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Partitioning the Integers


Date: 15 Mar 1995 19:46:08 -0500
From: Anonymous
Subject: partitions

I'm a high school math teacher, and I recently assigned my discrete math 
students a project.  One of my students chose the topic of partitions of 
the positive integers.  We have studied various counting models, one of 
which is combinations with repetitions.  Are you aware of a book which 
treats the subject of partitions, or do you know of an elementary approach 
to the solution which I could explore with my students?  They know how to 
find, for example,  the number of four digit numbers, the sum of whose 
digits is 9, and I am convinced that the problem of partitioning the 
integers is related.

Thanks a lot!


Date: 16 Mar 1995 16:00:36 -0500
From: Stephen B Maurer) (by way of steve@mathforum.org Stephen Weimar
Subject: Re: partitions

First, it depends on exactly what you mean by partitions.  By the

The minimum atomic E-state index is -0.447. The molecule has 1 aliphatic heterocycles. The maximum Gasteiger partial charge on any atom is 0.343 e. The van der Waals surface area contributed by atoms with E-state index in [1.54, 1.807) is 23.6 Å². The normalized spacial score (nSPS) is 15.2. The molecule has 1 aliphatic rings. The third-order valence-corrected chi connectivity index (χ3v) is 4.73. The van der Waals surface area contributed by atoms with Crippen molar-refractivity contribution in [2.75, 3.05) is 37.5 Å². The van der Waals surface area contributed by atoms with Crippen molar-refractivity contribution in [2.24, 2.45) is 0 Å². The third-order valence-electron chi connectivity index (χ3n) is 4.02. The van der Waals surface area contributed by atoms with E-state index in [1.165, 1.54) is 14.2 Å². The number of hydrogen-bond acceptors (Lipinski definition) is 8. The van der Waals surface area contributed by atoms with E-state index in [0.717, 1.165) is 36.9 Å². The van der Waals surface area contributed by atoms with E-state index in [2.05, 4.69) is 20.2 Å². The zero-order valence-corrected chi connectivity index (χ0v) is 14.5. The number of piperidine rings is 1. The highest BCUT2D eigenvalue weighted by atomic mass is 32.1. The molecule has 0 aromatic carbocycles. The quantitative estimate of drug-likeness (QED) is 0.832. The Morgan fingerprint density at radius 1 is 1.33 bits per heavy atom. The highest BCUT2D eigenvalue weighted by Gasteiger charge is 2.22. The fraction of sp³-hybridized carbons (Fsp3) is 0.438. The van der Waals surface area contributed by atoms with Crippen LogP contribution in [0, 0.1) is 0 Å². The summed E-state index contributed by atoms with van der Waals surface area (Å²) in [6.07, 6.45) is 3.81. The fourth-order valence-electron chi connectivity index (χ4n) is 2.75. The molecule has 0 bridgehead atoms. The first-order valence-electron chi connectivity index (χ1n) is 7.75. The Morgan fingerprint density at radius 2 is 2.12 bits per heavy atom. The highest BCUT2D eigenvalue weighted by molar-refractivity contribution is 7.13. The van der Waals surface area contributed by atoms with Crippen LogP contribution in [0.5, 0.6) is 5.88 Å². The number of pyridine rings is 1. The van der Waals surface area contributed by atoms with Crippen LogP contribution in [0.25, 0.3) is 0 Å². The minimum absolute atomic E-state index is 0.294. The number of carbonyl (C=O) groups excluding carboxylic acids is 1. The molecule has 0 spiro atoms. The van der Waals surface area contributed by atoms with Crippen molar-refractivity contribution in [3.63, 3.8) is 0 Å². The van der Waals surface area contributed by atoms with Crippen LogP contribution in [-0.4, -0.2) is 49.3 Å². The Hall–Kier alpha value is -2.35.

partitions of 4, mathematicians usually mean

4
3  1
2  2
2  1  1
1  1  1  1

If order is considered, then the partitions are called ordered partitions.
Here they are for 4:

4
3  1
1  3
2  2
2  1  1
1  2  1
1  1  2
1  1  1  1

The latter objects are indeed closely related to combinations with
repetitions, but (unordered) partitions are a different story.  There are
no general, exact counting formulas for them, though there are many
asymptotic (limit) formulas, and many many theorems of the form "the number
of partitions of this form = the number of partitions of that form".  Any
book on number theory will have at least one chapter on partitions.
Combinatorics books typically spend less time on them.

Hope this helps.  Keep up the good work.

Stephen B Maurer
Professor of Mathematics
Swarthmore College
    
Associated Topics:
High School Discrete Mathematics

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